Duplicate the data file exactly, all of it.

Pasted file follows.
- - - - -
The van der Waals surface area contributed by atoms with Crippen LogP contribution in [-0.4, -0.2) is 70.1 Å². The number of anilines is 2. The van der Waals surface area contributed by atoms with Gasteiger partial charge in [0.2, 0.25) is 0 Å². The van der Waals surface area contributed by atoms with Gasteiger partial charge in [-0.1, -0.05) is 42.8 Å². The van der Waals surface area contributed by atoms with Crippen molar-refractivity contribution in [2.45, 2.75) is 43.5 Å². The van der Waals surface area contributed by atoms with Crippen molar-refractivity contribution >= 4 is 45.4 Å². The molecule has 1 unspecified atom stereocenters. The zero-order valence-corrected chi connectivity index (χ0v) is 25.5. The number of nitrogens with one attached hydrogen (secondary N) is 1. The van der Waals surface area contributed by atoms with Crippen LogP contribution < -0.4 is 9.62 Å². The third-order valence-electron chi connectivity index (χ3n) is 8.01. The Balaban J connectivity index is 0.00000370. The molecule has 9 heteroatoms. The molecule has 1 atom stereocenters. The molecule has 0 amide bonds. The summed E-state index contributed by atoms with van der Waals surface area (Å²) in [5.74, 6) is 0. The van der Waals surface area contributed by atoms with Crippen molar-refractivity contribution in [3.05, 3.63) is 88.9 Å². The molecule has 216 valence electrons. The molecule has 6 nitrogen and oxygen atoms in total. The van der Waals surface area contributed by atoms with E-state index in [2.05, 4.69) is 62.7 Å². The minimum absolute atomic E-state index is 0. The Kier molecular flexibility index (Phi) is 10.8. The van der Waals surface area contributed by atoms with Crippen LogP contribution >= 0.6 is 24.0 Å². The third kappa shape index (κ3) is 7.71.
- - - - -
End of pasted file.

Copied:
The van der Waals surface area contributed by atoms with Crippen LogP contribution in [-0.4, -0.2) is 70.1 Å². The number of anilines is 2. The van der Waals surface area contributed by atoms with Gasteiger partial charge in [0.2, 0.25) is 0 Å². The van der Waals surface area contributed by atoms with Gasteiger partial charge in [-0.1, -0.05) is 42.8 Å². The van der Waals surface area contributed by atoms with Crippen molar-refractivity contribution in [2.45, 2.75) is 43.5 Å². The van der Waals surface area contributed by atoms with Crippen molar-refractivity contribution >= 4 is 45.4 Å². The molecule has 1 unspecified atom stereocenters. The zero-order valence-corrected chi connectivity index (χ0v) is 25.5. The number of nitrogens with one attached hydrogen (secondary N) is 1. The van der Waals surface area contributed by atoms with Crippen LogP contribution < -0.4 is 9.62 Å². The third-order valence-electron chi connectivity index (χ3n) is 8.01. The Balaban J connectivity index is 0.00000370. The molecule has 9 heteroatoms. The molecule has 1 atom stereocenters. The molecule has 0 amide bonds. The summed E-state index contributed by atoms with van der Waals surface area (Å²) in [5.74, 6) is 0. The van der Waals surface area contributed by atoms with Crippen molar-refractivity contribution in [3.05, 3.63) is 88.9 Å². The molecule has 216 valence electrons. The molecule has 6 nitrogen and oxygen atoms in total. The van der Waals surface area contributed by atoms with E-state index in [2.05, 4.69) is 62.7 Å². The minimum absolute atomic E-state index is 0. The Kier molecular flexibility index (Phi) is 10.8. The van der Waals surface area contributed by atoms with Crippen LogP contribution >= 0.6 is 24.0 Å². The third kappa shape index (κ3) is 7.71.